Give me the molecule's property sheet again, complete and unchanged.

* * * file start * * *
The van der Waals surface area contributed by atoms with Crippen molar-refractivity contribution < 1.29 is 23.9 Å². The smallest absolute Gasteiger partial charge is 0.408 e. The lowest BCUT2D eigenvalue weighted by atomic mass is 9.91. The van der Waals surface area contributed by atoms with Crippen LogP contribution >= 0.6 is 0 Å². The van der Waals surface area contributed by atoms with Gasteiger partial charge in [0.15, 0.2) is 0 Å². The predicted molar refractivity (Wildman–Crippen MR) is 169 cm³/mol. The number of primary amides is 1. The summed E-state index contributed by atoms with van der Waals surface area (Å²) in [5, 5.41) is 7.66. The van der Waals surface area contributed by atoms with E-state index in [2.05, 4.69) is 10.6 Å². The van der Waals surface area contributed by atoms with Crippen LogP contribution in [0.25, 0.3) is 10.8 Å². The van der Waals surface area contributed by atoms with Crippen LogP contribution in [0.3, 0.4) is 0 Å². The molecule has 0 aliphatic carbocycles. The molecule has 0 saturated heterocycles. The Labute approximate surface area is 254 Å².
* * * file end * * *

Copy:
The van der Waals surface area contributed by atoms with Crippen molar-refractivity contribution < 1.29 is 23.9 Å². The smallest absolute Gasteiger partial charge is 0.408 e. The lowest BCUT2D eigenvalue weighted by atomic mass is 9.91. The van der Waals surface area contributed by atoms with Crippen LogP contribution >= 0.6 is 0 Å². The van der Waals surface area contributed by atoms with Gasteiger partial charge in [0.15, 0.2) is 0 Å². The predicted molar refractivity (Wildman–Crippen MR) is 169 cm³/mol. The number of primary amides is 1. The summed E-state index contributed by atoms with van der Waals surface area (Å²) in [5, 5.41) is 7.66. The van der Waals surface area contributed by atoms with E-state index in [2.05, 4.69) is 10.6 Å². The van der Waals surface area contributed by atoms with Crippen LogP contribution in [0.25, 0.3) is 10.8 Å². The van der Waals surface area contributed by atoms with Crippen LogP contribution in [0.3, 0.4) is 0 Å². The molecule has 0 aliphatic carbocycles. The molecule has 0 saturated heterocycles. The Labute approximate surface area is 254 Å².